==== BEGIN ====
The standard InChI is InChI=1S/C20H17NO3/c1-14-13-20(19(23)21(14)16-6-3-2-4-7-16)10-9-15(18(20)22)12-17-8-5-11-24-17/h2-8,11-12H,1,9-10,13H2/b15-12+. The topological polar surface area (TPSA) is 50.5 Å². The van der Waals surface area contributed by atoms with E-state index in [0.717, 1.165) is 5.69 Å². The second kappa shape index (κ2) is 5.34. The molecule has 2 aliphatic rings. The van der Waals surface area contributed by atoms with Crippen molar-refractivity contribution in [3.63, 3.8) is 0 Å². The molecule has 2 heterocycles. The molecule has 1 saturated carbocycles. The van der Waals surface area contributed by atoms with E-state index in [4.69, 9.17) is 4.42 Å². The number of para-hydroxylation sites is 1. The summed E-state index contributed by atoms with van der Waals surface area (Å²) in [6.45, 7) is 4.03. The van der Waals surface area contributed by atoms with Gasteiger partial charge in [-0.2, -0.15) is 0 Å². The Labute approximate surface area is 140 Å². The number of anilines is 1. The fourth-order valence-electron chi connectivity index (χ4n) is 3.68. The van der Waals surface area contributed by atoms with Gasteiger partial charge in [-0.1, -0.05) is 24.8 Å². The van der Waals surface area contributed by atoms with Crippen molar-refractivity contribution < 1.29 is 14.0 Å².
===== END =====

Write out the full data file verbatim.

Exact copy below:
The standard InChI is InChI=1S/C20H17NO3/c1-14-13-20(19(23)21(14)16-6-3-2-4-7-16)10-9-15(18(20)22)12-17-8-5-11-24-17/h2-8,11-12H,1,9-10,13H2/b15-12+. The topological polar surface area (TPSA) is 50.5 Å². The van der Waals surface area contributed by atoms with E-state index in [0.717, 1.165) is 5.69 Å². The second kappa shape index (κ2) is 5.34. The molecule has 2 aliphatic rings. The van der Waals surface area contributed by atoms with Crippen molar-refractivity contribution in [3.63, 3.8) is 0 Å². The molecule has 2 heterocycles. The molecule has 1 saturated carbocycles. The van der Waals surface area contributed by atoms with E-state index in [4.69, 9.17) is 4.42 Å². The number of para-hydroxylation sites is 1. The summed E-state index contributed by atoms with van der Waals surface area (Å²) in [6.45, 7) is 4.03. The van der Waals surface area contributed by atoms with Gasteiger partial charge in [-0.2, -0.15) is 0 Å². The Labute approximate surface area is 140 Å². The number of anilines is 1. The fourth-order valence-electron chi connectivity index (χ4n) is 3.68. The van der Waals surface area contributed by atoms with Gasteiger partial charge in [-0.1, -0.05) is 24.8 Å². The van der Waals surface area contributed by atoms with Crippen molar-refractivity contribution < 1.29 is 14.0 Å².